What are Geometry Algorithms?
The easy explanation is that geometry algorithms are what a software developer programs to solve geometry problems. And we all know what geometry problems are, right? The simplest of such problems might be to find the intersection of two lines, the area of a given region, or the inscribed circle of a triangle. Methods and formulas have been around for a long time to solve such simple problems. But, when it comes to solving even these simple problems as accurate, robust, and efficient software programs, the easy formulas are sometimes inappropriate and difficult to implement. This is the starting point for geometry algorithms as methods for representing elementary geometric objects and performing the basic constructions of classical geometry. We refer to these as "classical geometry algorithms" implementing Euclidean, analytic, and differential geometry constructs and computations.
Recently, a new extension of geometry, now referred to as "computational geometry", has arisen that goes beyond the scope of classical geometry. This extension has been made possible by, and has emerged from, modern computer technology. In short, this brand of geometry is interested in massive problems with many objects (such as large sets of points or lines). Comparative examples of such extended problems are:



Classical Geometry



Find the intersection point of two lines.



Find the circumcircle of a triangle.



Find the inscribed circle of a triangle.



Find the area of a triangle.



Find the volume of a regular 3D polyhedron.



Modern Computational Geometry


Find all intersection points of a large set of n finite line segments.


Find the smallest circumcircle of a large set of n points.


Find the largest inscribed circle inside a large set of n points.


Find the area of an irregular simple polygon with a large number of n vertices.


Find the volume of an irregular simple polytope with a large number of n vertices.




The size of the computational problem is measured by the size "n" of the large set of objects involved. A major concern of computational geometry is to determine algorithms that are: (1) efficient even when the problem's size gets larger and larger; (2) practical and efficient for reasonably sized problems; and (3) accurate and robust on finite state computing machines.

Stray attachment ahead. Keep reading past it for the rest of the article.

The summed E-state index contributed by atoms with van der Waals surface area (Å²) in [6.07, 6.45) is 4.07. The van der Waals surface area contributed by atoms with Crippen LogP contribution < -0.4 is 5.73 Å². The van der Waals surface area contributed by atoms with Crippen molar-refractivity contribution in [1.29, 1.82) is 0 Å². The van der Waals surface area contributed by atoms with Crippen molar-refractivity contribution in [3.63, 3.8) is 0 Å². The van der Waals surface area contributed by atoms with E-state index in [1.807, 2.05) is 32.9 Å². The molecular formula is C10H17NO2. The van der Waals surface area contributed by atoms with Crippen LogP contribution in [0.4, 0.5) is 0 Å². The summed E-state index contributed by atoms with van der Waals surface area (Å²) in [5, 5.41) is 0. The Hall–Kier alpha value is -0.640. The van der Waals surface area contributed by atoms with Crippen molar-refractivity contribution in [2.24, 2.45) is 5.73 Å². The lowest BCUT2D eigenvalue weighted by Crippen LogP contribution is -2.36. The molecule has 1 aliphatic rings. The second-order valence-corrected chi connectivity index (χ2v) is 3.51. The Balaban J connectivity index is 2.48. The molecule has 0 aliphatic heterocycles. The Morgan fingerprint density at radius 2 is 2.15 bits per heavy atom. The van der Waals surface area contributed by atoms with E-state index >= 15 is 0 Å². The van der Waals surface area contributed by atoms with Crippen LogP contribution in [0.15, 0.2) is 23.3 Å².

It is somewhat inappropriate to refer to the solving of such massive geometry problems as "computational", and this has created some confusion. In fact, classical geometry algorithms can involve more direct computation using established formulas, whereas this new brand of computer geometry is more algorithmic in nature, depending as much on the organization of the steps it performs as the actual mathematics used. We prefer the term "algorithmic geometry" to refer to both classical and computational geometry algorithms.
There is nothing new about viewing geometry as algorithmic. In fact, much of Euclid's geometry consists of algorithms to perform geometric constructions using basic operations with a straightedge and compass. Its just that the problems were smaller since the Greek computing machine was an actual engineer using these instruments to construct something, and his speed was at best several operations per minute. Modern computers can do billions of operations per second, and so the door is now open to devise algorithmic procedures for solving large scale geometric problems.